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Real talk by Woolley

VIEWS: Simon Woolley

SIMON WOOLLEY, one of the driving forces behind a national campaign to get more black people involved in the political process was back in Birmingham – three months after launching a UK-wide black voting registration campaign in the city.

The director of Operation Black Vote (OBV) told two separate church congregations yesterday (January 27) that it was vital in these times of austerity to be not just spiritually and economically strong but politically too.

“The challenges for our community have never been greater,” he said, speaking at Cannon Street Memorial Baptist Church in Handsworth. “Everywhere you look up and down the country, communities are feeling the brunt of austerity and when austerity comes, discrimination rises.”

In the 50th anniversary year of Martin Luther King’s famous ‘I Have a Dream’ speech, Woolley harked back to that time in 1963 when King had a dream but also a plan to politically empower black people to give them a voice.

“How come in 2013 that more than 50 per cent of our community are not even registered to vote?” asked Woolley, who had earlier visited the New Testament Church of God in George Street, Lozells. “How can we have justice without a political voice?”

He said it was even more critical at this time when Education Secretary Michael Gove had revealed plans to remove leading figures in black history such as Crimean war nurse Mary Seacole and abolitionist Olaudah Equiano from the National Curriculum.

“Our children are already being marked down in exams for no other reason than the colour of their skin,” he added. “The same children who sit the same exams but without their names on the papers are marked higher in a ‘blind marking exercise.’”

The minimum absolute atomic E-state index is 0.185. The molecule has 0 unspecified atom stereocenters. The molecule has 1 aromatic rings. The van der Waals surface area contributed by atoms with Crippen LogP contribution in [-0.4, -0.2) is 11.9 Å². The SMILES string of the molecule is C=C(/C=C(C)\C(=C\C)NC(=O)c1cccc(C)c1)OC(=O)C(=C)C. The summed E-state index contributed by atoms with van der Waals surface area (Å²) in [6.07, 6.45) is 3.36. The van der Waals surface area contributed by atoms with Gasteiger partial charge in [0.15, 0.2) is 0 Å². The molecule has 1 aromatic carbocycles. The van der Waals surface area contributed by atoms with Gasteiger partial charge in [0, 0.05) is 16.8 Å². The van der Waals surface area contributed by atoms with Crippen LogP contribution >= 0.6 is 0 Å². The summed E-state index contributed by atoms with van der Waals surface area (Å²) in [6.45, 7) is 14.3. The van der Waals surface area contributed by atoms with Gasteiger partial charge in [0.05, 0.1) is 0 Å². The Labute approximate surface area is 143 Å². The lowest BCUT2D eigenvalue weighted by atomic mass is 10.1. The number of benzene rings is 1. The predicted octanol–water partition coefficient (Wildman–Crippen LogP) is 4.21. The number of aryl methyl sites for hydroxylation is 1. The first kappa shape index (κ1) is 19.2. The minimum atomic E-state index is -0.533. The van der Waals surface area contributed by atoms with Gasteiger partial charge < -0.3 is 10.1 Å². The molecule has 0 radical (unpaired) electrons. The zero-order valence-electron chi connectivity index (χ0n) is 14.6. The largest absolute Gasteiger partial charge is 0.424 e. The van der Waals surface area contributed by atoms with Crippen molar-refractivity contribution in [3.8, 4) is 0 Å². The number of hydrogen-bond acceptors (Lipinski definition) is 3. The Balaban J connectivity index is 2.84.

Woolley then asked all the children in the congregation to come and stand on the altar and as up to 20 youngsters came forward, he said: “Why can’t these children be the next doctors and lawyers? Or perhaps this church has someone who will become the UK’s first black prime minister.

“If you are serious about providing the tools that will take these boys and girls right to the top, then you have to make sure you are registered to vote. With God’s will we will no longer ask for justice, we will demand it.”

For his voting registration rallying call Woolley was joined by Bishop Dr Joe Aldred, secretary of Minority Ethnic Christian Affairs (MECA) part of Churches Together in England, and Desmond Jaddoo, founder of Birmingham Empowerment Forum.

All three men launched the national black voting registration campaign last October at ‘The Rock,’ the New Testament Church of God in Ladywood.

Jaddoo, who stood as a candidate in Birmingham’s bid for an elected mayor, is determined to make sure every black person in Birmingham is on the voting register in time to vote at the next General Election in 2015.

He said: “I’m not telling anyone who to vote for – I’m just urging people to become engaged in the political process.”

ENDS

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